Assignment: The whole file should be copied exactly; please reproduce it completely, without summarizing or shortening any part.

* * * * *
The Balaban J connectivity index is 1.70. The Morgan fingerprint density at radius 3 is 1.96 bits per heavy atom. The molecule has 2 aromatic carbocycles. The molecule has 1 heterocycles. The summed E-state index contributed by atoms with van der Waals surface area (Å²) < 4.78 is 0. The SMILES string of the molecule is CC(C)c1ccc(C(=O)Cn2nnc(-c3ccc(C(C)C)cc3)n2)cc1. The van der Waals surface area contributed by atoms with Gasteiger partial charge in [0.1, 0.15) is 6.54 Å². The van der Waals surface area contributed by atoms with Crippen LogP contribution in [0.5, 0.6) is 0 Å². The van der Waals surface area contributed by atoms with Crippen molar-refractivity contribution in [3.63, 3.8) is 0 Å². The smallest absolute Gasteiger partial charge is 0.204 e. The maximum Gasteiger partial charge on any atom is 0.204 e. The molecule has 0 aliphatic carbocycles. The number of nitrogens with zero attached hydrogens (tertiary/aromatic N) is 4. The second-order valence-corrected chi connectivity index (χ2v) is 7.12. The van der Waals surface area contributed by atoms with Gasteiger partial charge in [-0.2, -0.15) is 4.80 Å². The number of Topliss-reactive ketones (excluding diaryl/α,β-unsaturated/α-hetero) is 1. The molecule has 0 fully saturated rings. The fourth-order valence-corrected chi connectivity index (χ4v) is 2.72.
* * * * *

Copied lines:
The Balaban J connectivity index is 1.70. The Morgan fingerprint density at radius 3 is 1.96 bits per heavy atom. The molecule has 2 aromatic carbocycles. The molecule has 1 heterocycles. The summed E-state index contributed by atoms with van der Waals surface area (Å²) < 4.78 is 0. The SMILES string of the molecule is CC(C)c1ccc(C(=O)Cn2nnc(-c3ccc(C(C)C)cc3)n2)cc1. The van der Waals surface area contributed by atoms with Gasteiger partial charge in [0.1, 0.15) is 6.54 Å². The van der Waals surface area contributed by atoms with Crippen LogP contribution in [0.5, 0.6) is 0 Å². The van der Waals surface area contributed by atoms with Crippen molar-refractivity contribution in [3.63, 3.8) is 0 Å². The smallest absolute Gasteiger partial charge is 0.204 e. The maximum Gasteiger partial charge on any atom is 0.204 e. The molecule has 0 aliphatic carbocycles. The number of nitrogens with zero attached hydrogens (tertiary/aromatic N) is 4. The second-order valence-corrected chi connectivity index (χ2v) is 7.12. The van der Waals surface area contributed by atoms with Gasteiger partial charge in [-0.2, -0.15) is 4.80 Å². The number of Topliss-reactive ketones (excluding diaryl/α,β-unsaturated/α-hetero) is 1. The molecule has 0 fully saturated rings. The fourth-order valence-corrected chi connectivity index (χ4v) is 2.72.